A group representing some of America’s top bank executives is arguing the Federal Reserve should be more transparent in its process for coming up with “stress tests.”
The Committee on Capital Markets Regulation said in a new report that the process the Federal Reserve uses for coming up with the tests is so opaque, it might be illegal.
“All the economic assumptions that they make with respect these tests — what they expect the rate of unemployment to be, what they expect the GDP level to be, none of that is put out for [public] notice and comment,” said Hal Scott, the committee’s director.
Robert Hockett, a law professor at Cornell who consults with the Federal Reserve and other agencies, said there’s a good reason.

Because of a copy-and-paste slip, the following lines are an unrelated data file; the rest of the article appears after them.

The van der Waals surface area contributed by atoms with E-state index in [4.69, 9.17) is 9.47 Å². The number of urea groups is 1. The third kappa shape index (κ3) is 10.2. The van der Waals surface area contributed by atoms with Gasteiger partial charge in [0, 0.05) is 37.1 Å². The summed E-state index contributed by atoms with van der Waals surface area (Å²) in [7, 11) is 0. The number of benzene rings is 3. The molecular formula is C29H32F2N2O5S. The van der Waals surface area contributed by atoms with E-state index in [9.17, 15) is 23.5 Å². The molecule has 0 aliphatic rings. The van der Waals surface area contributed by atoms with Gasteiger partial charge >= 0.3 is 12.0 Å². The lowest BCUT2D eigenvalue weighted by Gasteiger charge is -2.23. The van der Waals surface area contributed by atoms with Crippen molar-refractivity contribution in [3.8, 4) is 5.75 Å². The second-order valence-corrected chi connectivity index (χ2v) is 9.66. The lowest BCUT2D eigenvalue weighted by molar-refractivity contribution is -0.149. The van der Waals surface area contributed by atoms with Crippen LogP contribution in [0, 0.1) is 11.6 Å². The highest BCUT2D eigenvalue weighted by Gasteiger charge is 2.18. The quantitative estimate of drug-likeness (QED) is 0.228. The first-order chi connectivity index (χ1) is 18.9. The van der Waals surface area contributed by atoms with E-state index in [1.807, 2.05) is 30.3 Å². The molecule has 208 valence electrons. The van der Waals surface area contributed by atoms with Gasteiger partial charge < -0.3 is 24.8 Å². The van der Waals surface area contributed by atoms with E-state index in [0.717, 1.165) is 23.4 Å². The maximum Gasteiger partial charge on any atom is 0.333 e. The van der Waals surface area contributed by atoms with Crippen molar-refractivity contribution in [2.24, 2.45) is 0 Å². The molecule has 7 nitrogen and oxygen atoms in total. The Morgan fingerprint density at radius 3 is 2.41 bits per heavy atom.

“The Fed is supposed to be envisaging nightmare scenarios to see how institutions would fare under them,” Hockett said. “You don’t want to be teaching these institutions to sort of play to the test, as it were, you want them actually to be passing a test.”
The tests do seem to be making the banks more resilient, although the markets may not believe it.
“Yes, banks are safer because they are better capitalized or less levered but they’re also less profitable, and the market understands that,” said Harvard’s Natasha Sarin. She co-authored a Brookings Institution paper with former Treasury Secretary Lawrence Summers on whether America’s banks are now “safer” than they were before the recession. “And because they are less profitable, they are more vulnerable to adverse shocks. So the regulations that made them safer have simultaneously in a sense made them more risky.”
Sarin said the evidence shows the banks are doing better, “but we should also not think that they are, sort of based on market measures at least, where they should or necessarily need to be.”
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